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Celluloid dolls were child playthings created from cheap synthetic plastic from the mid 1800s until the 1940s. They were produced as an unbreakable alternative to the extremely fragile China, wax, and bisque dolls. Kewpies, baby dolls, and French high fashion Colette dolls were all made of celluloid. Mass produced throughout Europe, Japan, and the United States, these inexpensive dolls became very popular. Today it is rare to find celluloid dolls in excellent condition, which makes them a valuable antique and collector's item.
Some of the earliest celluloid dolls were made by the Rheinische Gummi and Celluloid Fabrik Co. in Mannheim, Germany. The company's first dolls had cloth bodies with celluloid heads, arms, and legs. These dolls were the most delicate, and those that still exist are very valuable. In the early 1900s, celluloid was improved upon, and companies began making the dolls completely from celluloid. Many had limbs that could be moved and eyes that opened and shut.
Celluloid dolls were made in many different sizes. Some were as small as 1 inch (2.5 cm), while some Japanese dolls came as large as 30 inches (76 cm). Most were on the smaller side, however, since celluloid was very lightweight, and larger dolls were harder to make.
In the 1940s, the United States banned the use of celluloid for toys because it was found to be highly flammable. Celluloid was still used, however, in many European countries, and some dolls were still being manufactured in Eastern Europe into the 1990s. British companies also created a cellulose acetate doll that was safer and less flammable.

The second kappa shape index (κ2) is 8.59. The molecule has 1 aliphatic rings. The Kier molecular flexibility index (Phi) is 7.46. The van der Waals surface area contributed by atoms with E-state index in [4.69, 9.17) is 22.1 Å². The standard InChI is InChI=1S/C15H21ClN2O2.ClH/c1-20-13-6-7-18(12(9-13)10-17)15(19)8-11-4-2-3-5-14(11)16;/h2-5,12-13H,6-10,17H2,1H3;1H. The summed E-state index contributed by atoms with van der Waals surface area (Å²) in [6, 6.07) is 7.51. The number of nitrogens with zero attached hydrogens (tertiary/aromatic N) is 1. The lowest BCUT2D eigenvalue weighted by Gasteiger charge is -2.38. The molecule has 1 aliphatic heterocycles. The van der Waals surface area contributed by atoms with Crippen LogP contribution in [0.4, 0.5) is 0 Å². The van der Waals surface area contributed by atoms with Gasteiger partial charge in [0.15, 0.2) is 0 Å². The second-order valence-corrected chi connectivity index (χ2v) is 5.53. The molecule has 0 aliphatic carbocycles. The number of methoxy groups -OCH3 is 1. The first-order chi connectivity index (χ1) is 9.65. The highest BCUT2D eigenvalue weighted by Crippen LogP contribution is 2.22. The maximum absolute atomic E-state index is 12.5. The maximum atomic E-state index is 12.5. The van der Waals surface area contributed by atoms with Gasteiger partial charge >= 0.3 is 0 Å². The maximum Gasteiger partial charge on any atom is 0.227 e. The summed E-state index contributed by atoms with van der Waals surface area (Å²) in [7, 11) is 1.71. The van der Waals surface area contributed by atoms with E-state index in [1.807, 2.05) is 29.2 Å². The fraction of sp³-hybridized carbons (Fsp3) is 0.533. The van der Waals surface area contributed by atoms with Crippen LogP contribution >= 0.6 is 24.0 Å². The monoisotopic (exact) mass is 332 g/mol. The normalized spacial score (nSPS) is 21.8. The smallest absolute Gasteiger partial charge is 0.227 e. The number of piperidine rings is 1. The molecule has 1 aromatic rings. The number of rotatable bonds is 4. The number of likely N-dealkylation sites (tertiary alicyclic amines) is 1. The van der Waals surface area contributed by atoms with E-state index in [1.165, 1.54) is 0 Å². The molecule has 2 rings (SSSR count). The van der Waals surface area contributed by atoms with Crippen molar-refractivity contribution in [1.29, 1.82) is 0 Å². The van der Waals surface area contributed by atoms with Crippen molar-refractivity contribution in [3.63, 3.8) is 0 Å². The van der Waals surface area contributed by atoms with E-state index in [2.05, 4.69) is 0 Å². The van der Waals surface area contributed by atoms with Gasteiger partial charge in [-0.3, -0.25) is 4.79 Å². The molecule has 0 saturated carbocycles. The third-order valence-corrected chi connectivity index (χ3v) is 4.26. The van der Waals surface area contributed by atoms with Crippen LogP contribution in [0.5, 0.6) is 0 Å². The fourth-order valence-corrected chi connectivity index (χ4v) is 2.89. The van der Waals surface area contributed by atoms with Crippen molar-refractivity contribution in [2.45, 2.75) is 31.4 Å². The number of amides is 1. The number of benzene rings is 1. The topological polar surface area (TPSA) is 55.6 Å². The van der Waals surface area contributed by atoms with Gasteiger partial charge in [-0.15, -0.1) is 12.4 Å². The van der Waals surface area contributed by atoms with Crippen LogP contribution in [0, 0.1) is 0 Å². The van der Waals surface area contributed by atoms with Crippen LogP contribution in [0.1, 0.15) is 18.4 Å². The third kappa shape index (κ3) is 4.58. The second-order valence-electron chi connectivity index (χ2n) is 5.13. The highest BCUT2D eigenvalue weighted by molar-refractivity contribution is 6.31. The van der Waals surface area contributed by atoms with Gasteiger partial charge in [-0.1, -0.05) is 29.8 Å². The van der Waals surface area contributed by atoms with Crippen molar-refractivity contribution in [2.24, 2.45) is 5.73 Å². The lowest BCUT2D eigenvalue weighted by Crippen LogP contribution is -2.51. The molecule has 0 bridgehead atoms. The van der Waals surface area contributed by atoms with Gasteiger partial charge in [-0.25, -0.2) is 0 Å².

The dolls were not very durable and would deteriorate when exposed to humidity or moisture. They would often crack in high humidity and would yellow as they aged. Dolls also dented and broke quite easily.
For these reasons, many celluloid dolls did not survive the test of time, although they can still be found. Aspiring doll collectors can usually locate these dolls at a reasonable price. Rarer dolls in very fine condition can be much more expensive.
Vintage celluloid dolls need special care. They should be kept away from direct sunlight and should be stored or displayed in an area with low moisture. Cleaning these dolls is nearly impossible because they cannot come in contact with water. Dolls that have become damaged are difficult to repair, and this also greatly decreases their value.
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